Penn State coach says he stopped attack

Penn State coach says he stopped attack
This photo released by the Pennsylvania Office of Attorney General on November 5, 2011 shows former Penn State football defensive coordinator Gerald "Jerry" Sandusky. Sandusky is charged with sexually abusing eight young men, including assaulting at least one on campus property, he allegedly targeted boys from 1994 to 2009, a grand jury report has said. UPI/Pennsylvania Office of Attorney General. | License Photo

NEW YORK, Nov. 15 (UPI) -- An assistant Penn State football coach says he stopped an alleged rape of a boy by former assistant coach Jerry Sandusky, multiple reports indicated Tuesday.

Mike McQueary also said in an e-mail obtained by several media outlets he had "discussions with police and with the official at the university in charge of police" after stopping the alleged sexual assault.


A grand jury report states that in 2002, while a graduate assistant, McQueary witnessed Sandusky allegedly engaged in a sexual act with a boy in the Penn State locker room's showers.

It also states McQueary left after seeing the alleged attack and later reported it to head Coach Joe Paterno. But no mention was made about an attempt to stop the attack.

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"I did stop it, not physically, but made sure it was stopped when I left that locker room," McQueary said in the e-mail obtained by The (Allentown, Pa.) Morning Call.

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McQueary also wrote: "No one can imagine my thoughts or wants to be in my shoes for those 30-45 seconds. Trust me."


The wide receivers coach has been placed on indefinite administrative after threats were made against him.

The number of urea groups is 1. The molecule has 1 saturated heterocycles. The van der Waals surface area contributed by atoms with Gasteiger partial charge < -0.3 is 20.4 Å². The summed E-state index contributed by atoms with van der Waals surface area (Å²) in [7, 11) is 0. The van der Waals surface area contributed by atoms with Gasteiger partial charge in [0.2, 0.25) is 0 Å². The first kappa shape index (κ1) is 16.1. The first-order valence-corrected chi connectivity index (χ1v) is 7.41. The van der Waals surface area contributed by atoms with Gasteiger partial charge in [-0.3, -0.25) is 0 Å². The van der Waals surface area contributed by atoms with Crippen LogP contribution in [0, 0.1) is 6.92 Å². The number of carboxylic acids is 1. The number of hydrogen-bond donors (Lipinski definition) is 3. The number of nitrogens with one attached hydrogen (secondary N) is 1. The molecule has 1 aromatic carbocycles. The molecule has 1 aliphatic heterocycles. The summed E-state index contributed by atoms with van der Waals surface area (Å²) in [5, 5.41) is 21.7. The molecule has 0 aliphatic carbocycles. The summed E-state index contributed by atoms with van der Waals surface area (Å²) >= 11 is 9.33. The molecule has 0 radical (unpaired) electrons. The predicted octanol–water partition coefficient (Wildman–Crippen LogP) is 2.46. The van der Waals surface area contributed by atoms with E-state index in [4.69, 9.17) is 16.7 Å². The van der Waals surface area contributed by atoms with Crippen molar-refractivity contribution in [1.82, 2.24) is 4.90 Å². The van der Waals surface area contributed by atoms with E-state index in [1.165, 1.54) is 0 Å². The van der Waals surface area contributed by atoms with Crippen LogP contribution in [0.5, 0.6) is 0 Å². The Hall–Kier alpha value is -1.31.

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Meanwhile Tuesday, police said they're trying to confirm allegations by more suspected sex abuse victims of Sandusky.

Officials said up to 10 additional suspected victims have come forward since Sandusky was arrested in State College, Pa., Nov. 5 on 40 counts of sexually abusing young boys, The New York Times reported Monday.

The case led to the ouster of Paterno, Penn State President Graham B. Spanier and several other university officials.

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Sandusky told NBC News in a telephone interview that aired Monday he showered with boys and played with them but didn't sexually abuse them.

NBC said Sandusky acknowledged he took showers and "horsed around" with young boys. But when asked directly whether he is a pedophile, Sandusky answered, "No."

"I could say that I have done some of those things," he said. "I have horsed around with kids. I have showered after workouts. I have hugged them and I have touched their legs without intent of sexual contact."

The 67-year-old ex-defensive coordinator for one of the nation's top major college football programs faces charges that he sexually abused up to eight boys at his home, Penn State locker rooms and hotels dating back to 1994.


While he said, "I shouldn't have showered with those kids," he also said, "I say that I am innocent of those charges."

He is free on $100,000 bond.

Sandusky's attorney, Joseph Amendola, told NBC he expects at least some of the alleged victims will deny being molested.

"We expect we're going to have a number of kids, now how many of those so-called eight kids we're not sure, but we anticipate we're going to have at least several of those kids come forward and say this never happened," Amendola said. "In fact, one of the toughest allegations ... what McQueary said he saw, we have information that that child said that never happened."

On Sunday, Jack Raykovitz resigned as chief executive of the Second Mile foundation, a charity for needy children Sandusky started in 1977. The Pennsylvania attorney general has said Sandusky used the foundation to prey on young boys and that he met eight boys mentioned in the grand jury report through the foundation. Sandusky resigned from the foundation's day-to-day activities last year.

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